The Therapist’s Use Of Self
By John Rowan & Michael Jacobs
Three ways of being a therapist
2 The instrumental self
Learning and applying the skills of therapy
Tabula rasa: countertransference as a barrier to therapy
The first level of empathy
Neutrality and abstinence
3 The authentic self
extending definitions of countertransference
The second level of empathy
Intuition and imagination
The wounded healer
4 The transpersonal self
Beyond the personal
The person-centred perspective
The humanistic-existential perspective
The Jungian perspective
A third level of empathy
Not knowing – an alternative view of the transpersonal?
5 Training and supervision
Early views on training
The dynamics of supervision
The use of self in supervision
The transpersonal in supervision Learning theoretical perspectives
Training and supervision: conformity or self-actualization?
6 A dialogue: the authors discuss the therapist’s use of self
Published by Open University Press November 2002 ISBN 0 335 20776 6 (pb) 0 335 20777 4 (hb)
THE THERAPIST’S USE OF SELF
“… a masterful exposition of transference, countertransference, and projective identification, throwing much needed light on topics that have long been mired in controversy and confusion. The book is a priceless resource for experienced therapists and those just beginning the journey.” Professor Sheldon Cashdan, author of Object Relations Therapy and The Witch Must Die: The Hidden Meaning of Fairy Tales.
“Rowan and Jacobs, each a master in his own field, have done a wonderful collaborative job. The book’s focus on what different ways of being a therapist really mean in practice guarantees its relevance for therapists of all schools (or none) and at every level.” Andrew Samuels, Professor of Analytical Psychology, University of Essex and Visiting Professor of Psychoanalytic Studies, Goldsmith’s College, University of London.
THE THERAPIST’S USE OF SELF
Like most of the other pairings of authors in this series, we come from different theoretical orientations. It was never a foregone conclusion that we would see eye to eye, but as we acknowledge in the final chapter, we have in fact learned much from each other in the writing of this book; and we can take some pleasure from our awareness that we have respected each other’s different emphases, which inevitably colour the way we have interpreted material from our own and other orientations. In the first five chapters we have presented as objective an argument as it is possible to do, given the normal bias in any writer. But we have had each other to prevent excesses of enthusiasm for a particular approach!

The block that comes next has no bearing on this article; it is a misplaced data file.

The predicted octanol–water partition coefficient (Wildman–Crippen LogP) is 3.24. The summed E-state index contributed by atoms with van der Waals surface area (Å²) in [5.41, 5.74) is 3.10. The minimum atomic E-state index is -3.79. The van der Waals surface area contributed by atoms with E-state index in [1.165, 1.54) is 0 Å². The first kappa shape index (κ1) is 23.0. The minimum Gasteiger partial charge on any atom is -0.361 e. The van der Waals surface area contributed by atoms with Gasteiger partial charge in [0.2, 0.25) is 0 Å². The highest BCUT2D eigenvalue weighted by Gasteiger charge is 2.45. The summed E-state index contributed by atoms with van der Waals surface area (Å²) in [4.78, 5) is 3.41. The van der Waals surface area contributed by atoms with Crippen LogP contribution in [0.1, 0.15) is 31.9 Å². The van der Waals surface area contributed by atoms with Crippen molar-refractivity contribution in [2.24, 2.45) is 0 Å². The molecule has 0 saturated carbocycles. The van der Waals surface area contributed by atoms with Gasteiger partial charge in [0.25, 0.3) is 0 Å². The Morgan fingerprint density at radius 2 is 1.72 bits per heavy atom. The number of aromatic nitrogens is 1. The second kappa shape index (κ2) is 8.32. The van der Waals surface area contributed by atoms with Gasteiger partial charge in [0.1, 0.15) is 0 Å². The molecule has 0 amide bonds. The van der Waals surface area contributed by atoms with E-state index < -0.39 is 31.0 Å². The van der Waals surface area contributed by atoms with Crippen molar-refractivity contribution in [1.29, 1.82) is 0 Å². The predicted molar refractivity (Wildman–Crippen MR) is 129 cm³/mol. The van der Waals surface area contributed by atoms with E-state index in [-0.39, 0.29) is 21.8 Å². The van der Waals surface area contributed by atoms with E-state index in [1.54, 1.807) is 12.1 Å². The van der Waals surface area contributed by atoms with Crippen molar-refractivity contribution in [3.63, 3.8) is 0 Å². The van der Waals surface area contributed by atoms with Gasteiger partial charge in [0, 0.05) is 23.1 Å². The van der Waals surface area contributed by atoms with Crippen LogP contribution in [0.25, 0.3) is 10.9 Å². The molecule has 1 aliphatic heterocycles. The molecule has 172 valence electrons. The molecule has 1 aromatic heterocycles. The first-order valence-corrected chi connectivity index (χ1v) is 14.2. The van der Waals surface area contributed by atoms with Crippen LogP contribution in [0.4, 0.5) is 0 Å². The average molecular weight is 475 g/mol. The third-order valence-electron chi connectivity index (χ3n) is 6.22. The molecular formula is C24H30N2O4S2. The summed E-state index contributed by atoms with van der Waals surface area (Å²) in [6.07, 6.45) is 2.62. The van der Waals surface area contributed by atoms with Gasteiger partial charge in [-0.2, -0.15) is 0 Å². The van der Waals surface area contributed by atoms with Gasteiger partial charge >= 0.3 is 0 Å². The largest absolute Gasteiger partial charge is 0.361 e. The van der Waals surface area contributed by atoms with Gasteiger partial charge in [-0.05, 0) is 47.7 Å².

What we did not know, despite our researches, we could not obviously share with each other or with the reader. Bertrand Russell is said to have replied to a question, what he would tell God if after death he found himself before the judgement seat, ‘Why didn’t you make it clearer?’ We make no claims to omniscience, and it is certain that we have not covered everything that has been written on the subject.
We have each valued working with another person who takes meticulous care in getting the wording right, who ensures even in the draft stage that references (so important in a book such as this) are up-to-date and accurate, and who promptly returns amended material to the other. It has felt like a good model of co-operative work. The many references to the literature on the subject demonstrate how much we owe to those who have written on the subject. It has not been our primary aim to be original, but rather to record as accurately as possible the thinking about this set of concepts related to the use of the self in therapy. Nevertheless we hope that the particular slant we have given to the subject give this subject some originality in its presentation.
John Rowan Michael Jacobs
London Swanage, Dorset